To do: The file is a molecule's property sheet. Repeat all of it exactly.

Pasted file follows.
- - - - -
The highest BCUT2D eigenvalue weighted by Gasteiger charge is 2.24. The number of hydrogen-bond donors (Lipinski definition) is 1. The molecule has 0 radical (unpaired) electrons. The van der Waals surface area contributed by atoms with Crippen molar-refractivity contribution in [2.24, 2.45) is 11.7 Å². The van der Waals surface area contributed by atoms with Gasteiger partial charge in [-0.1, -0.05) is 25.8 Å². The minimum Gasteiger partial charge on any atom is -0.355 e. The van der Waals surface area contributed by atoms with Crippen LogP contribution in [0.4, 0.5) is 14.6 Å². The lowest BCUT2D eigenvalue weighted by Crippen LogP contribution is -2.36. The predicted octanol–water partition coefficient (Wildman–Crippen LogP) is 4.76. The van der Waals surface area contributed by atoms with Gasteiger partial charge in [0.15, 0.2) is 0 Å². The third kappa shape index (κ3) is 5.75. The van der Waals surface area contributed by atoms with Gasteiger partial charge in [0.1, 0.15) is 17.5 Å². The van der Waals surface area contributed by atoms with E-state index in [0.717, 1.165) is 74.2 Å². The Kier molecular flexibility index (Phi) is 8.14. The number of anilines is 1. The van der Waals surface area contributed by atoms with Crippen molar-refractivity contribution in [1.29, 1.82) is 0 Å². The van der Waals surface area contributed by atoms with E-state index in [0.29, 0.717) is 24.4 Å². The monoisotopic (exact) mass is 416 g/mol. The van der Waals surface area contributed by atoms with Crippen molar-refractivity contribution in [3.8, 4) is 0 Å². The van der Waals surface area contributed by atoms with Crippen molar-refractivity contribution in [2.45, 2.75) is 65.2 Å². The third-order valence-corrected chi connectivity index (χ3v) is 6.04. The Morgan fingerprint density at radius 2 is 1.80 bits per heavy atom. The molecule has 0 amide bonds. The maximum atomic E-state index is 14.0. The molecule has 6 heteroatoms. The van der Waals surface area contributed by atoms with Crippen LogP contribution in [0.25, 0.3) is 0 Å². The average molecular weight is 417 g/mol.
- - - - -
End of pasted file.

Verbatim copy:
The highest BCUT2D eigenvalue weighted by Gasteiger charge is 2.24. The number of hydrogen-bond donors (Lipinski definition) is 1. The molecule has 0 radical (unpaired) electrons. The van der Waals surface area contributed by atoms with Crippen molar-refractivity contribution in [2.24, 2.45) is 11.7 Å². The van der Waals surface area contributed by atoms with Gasteiger partial charge in [-0.1, -0.05) is 25.8 Å². The minimum Gasteiger partial charge on any atom is -0.355 e. The van der Waals surface area contributed by atoms with Crippen LogP contribution in [0.4, 0.5) is 14.6 Å². The lowest BCUT2D eigenvalue weighted by Crippen LogP contribution is -2.36. The predicted octanol–water partition coefficient (Wildman–Crippen LogP) is 4.76. The van der Waals surface area contributed by atoms with Gasteiger partial charge in [0.15, 0.2) is 0 Å². The third kappa shape index (κ3) is 5.75. The van der Waals surface area contributed by atoms with Gasteiger partial charge in [0.1, 0.15) is 17.5 Å². The van der Waals surface area contributed by atoms with E-state index in [0.717, 1.165) is 74.2 Å². The Kier molecular flexibility index (Phi) is 8.14. The number of anilines is 1. The van der Waals surface area contributed by atoms with Crippen molar-refractivity contribution in [1.29, 1.82) is 0 Å². The van der Waals surface area contributed by atoms with E-state index in [0.29, 0.717) is 24.4 Å². The monoisotopic (exact) mass is 416 g/mol. The van der Waals surface area contributed by atoms with Crippen molar-refractivity contribution in [3.8, 4) is 0 Å². The van der Waals surface area contributed by atoms with Crippen molar-refractivity contribution in [2.45, 2.75) is 65.2 Å². The third-order valence-corrected chi connectivity index (χ3v) is 6.04. The Morgan fingerprint density at radius 2 is 1.80 bits per heavy atom. The molecule has 0 amide bonds. The maximum atomic E-state index is 14.0. The molecule has 6 heteroatoms. The van der Waals surface area contributed by atoms with Crippen LogP contribution in [0.25, 0.3) is 0 Å². The average molecular weight is 417 g/mol.